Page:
Psychology and Crime
A Transdisciplinary Perspective
- Craig Webber - University of Southampton, UK
Key Approaches to Criminology
'Criminologists have been waiting a very long time for a psychology of crime that speaks their language. Finally it has arrived.' - Dr David Gadd, Keele University
Now in an updated second edition, this book explores the links between psychology and crime, taking the reader through psychological explanations of crime and the use of psychology within the criminal justice system. The book aims to demystify some of the myths of psychological criminology and situates the subject within its historical and theoretical foundations, whilst maintaining a contemporary outlook and critical awareness of the field’s advantages and limitations.
This second edition includes:
- Four new chapters, on 'Psychological perspectives and their approach to crime', 'Mentally disordered offenders', 'The Criminal Courts and the role of the Jury', and 'Victims, Fear of Crime and Offender Management'.
- Improved coverage of the issues around interpersonal violence, sexual violence and deviancy, the psychology of crime in groups, and war crimes.
- Increased analysis of psychology and the criminal justice system.
Essential reading for students in criminology, sociology and psychology.
This second edition retains all the strengths of the first while adding fresh insight to contemporary issues. Craig Webber’s knowledge of the field and his openness to a wide range of approaches has resulted in an indispensable guide to criminological psychology. Psychology & Crime provides a lively, thought provoking and authoritative introduction to a rapidly growing area and succeeds in stretching thinking beyond current orthodoxies.
Craig Webber has achieved a rare feat; a book that connects psychology and crime in a way that honours the rich history of sociological approaches to crime with current insights from psychology. It reads well, is well structured and combines the fields of criminology and psychology in a most engaging fashion. The many students who take a combination of psychology with criminology will thank him for this book.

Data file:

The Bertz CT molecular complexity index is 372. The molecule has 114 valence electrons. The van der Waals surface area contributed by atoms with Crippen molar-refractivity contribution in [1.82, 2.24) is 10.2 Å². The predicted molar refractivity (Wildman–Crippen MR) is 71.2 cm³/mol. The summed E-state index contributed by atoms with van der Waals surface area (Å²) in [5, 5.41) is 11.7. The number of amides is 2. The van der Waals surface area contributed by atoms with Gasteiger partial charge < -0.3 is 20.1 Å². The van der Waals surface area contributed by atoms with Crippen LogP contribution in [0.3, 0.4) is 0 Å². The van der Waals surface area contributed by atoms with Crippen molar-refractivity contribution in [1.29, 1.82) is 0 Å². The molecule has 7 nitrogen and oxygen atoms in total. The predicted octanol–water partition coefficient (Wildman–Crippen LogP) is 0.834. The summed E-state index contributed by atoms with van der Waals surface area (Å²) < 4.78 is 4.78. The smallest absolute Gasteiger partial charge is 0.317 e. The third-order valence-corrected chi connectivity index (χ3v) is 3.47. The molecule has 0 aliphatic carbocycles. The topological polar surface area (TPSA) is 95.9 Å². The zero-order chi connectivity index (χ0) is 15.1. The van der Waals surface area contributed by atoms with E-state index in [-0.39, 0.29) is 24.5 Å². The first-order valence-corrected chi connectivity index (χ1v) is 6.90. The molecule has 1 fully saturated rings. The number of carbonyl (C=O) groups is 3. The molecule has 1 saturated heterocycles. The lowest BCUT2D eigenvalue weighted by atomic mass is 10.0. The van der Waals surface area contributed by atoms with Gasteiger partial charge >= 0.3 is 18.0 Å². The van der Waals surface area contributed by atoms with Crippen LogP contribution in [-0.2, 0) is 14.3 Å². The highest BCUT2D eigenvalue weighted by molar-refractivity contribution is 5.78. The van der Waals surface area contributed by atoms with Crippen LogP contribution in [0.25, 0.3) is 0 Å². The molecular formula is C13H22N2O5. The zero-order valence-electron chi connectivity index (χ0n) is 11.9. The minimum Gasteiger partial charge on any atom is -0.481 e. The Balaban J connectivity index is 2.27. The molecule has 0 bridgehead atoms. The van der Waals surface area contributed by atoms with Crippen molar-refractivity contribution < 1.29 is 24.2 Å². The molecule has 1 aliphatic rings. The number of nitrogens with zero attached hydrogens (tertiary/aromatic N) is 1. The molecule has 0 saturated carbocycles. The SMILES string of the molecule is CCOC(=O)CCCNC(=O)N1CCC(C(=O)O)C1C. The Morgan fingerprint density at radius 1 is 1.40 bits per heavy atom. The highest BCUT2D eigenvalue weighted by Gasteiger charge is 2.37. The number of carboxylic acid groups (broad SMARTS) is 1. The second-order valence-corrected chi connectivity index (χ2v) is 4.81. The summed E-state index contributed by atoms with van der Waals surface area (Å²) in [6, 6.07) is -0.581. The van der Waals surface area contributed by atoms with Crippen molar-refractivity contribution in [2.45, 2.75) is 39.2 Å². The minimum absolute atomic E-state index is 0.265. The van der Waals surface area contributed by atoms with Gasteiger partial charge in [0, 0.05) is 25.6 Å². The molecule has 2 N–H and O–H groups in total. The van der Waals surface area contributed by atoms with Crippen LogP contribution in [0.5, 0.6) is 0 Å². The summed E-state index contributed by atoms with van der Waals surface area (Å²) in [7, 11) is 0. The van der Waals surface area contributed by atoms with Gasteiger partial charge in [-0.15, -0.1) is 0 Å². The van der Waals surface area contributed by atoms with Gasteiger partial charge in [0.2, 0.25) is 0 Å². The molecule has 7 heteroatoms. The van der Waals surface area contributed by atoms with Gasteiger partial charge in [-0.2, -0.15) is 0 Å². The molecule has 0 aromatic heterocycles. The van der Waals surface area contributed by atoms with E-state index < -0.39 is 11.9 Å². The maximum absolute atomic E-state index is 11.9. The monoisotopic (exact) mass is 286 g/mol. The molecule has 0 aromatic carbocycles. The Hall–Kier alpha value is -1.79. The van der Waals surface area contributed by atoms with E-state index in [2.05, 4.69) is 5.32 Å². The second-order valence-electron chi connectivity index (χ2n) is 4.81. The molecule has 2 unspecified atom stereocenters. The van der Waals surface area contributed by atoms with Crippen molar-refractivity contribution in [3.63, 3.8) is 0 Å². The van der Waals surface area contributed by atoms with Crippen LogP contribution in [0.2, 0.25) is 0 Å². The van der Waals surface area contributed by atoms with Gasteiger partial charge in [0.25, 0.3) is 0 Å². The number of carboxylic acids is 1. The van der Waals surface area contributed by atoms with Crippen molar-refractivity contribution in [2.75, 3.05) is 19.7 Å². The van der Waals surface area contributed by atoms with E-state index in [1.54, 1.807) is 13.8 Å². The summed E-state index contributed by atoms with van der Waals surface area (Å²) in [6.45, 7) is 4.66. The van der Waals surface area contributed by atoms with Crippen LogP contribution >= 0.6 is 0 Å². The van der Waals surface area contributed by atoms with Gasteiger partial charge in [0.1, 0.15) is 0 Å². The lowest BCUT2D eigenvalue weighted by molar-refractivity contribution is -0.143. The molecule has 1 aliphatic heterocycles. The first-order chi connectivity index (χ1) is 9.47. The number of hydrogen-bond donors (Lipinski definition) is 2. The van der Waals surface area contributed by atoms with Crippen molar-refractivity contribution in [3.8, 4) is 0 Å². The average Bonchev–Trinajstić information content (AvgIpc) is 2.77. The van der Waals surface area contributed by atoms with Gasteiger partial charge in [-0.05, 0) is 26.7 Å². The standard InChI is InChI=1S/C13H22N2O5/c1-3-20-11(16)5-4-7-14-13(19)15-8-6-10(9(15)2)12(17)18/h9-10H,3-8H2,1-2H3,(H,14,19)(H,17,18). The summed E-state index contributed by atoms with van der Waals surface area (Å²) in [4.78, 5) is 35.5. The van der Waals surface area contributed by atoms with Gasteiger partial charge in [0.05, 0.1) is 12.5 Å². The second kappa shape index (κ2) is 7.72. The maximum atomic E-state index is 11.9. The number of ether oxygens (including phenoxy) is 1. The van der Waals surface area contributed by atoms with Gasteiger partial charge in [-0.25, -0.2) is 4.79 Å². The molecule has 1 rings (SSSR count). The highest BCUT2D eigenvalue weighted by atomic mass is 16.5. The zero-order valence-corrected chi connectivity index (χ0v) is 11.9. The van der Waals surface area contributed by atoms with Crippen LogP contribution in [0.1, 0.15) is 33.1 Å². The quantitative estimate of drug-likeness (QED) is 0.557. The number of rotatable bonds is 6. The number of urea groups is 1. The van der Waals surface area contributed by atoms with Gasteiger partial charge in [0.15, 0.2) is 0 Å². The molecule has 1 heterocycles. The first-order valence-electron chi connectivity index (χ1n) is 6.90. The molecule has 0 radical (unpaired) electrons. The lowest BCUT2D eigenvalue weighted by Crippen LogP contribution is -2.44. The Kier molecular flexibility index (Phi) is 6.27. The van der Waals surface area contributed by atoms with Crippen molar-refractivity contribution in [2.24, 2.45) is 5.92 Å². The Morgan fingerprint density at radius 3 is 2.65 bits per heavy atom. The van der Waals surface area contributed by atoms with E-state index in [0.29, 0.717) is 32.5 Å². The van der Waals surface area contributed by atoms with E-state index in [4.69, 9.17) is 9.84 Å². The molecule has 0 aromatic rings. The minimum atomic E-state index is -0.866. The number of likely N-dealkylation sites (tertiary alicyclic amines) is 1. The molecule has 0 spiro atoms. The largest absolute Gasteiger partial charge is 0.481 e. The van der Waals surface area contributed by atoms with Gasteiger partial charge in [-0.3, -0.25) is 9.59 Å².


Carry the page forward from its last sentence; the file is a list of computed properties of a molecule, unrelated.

Praise for the previous edition:
Criminologists have been waiting a very long time for a psychology of crime that speaks their language. Finally it has arrived. Craig Webber brings together a wealth of psychological research that students of criminology ignore at their peril. He also documents the significant in-roads criminologists are now making with regard to matters of the mind too often treated as 'off-limits' by many social scientists, psychologists included.
Dr David Gadd
Webber has pulled off a unique feat by writing a book on the psychology of crime that will appeal equally to sociologists and criminologists. The book provides up-to-date and scholarly coverage of the investigative psychology literature on policing serial offending and mass murderers, but also integrates sophisticated discussions of Stan Cohen's theory of denial, the Birmingham School of cultural studies, and Green Criminology. This exciting theoretical integration bodes very well for the future of criminal psychology.
Professor Shadd Maruna
Queen's University Belfast
Craig Webber’s Psychology and Crime does a good job of opening up psychology to criminologists...Webber’s book is ‘criminological’ in its starting position and psychology is not approached as the stand-alone discipline it is often thought to be. That sets it apart from other texts. For that reason criminologists may well find this one particularly accessible... The book as a whole does a good job in cautiously welcoming psychology into the criminological mainstream. For those initially apprehensive of psychology, this is a good choice of text that should find its way onto readings lists in particular for psychology-related modules within criminology courses. That is a readership for whom this text should be particularly valuable.
Dr Francis Pakes
Internet Journal of Criminology
A detailed and contemporary consideration of forensic psychology, incorporating an impressive range of relevant research
Great book! Might be more useful for a graduate level course and I will likely assign for a Masters-level course next year.
A beneficial book, which provides the student with an insight into the thinking and behaviour of people involved in Crime. The author has created a book which is beneficial to new students and those with more academic experience.
Useful up to date text to support probation trainees' learning. The chapters on gang psychology and terrorism will assist additional focus on these areas.
Some useful considerations that help inform a broad understanding
This book was adopted as additional reading for learners. It provides the learners with a greater knowledge base on studies and theories relating to criminal behaviour. It is laid out well and learners have used it to find information which they then elaborate on through additional research.
An excellent text that provides students with a rounded overview of psychology and crime.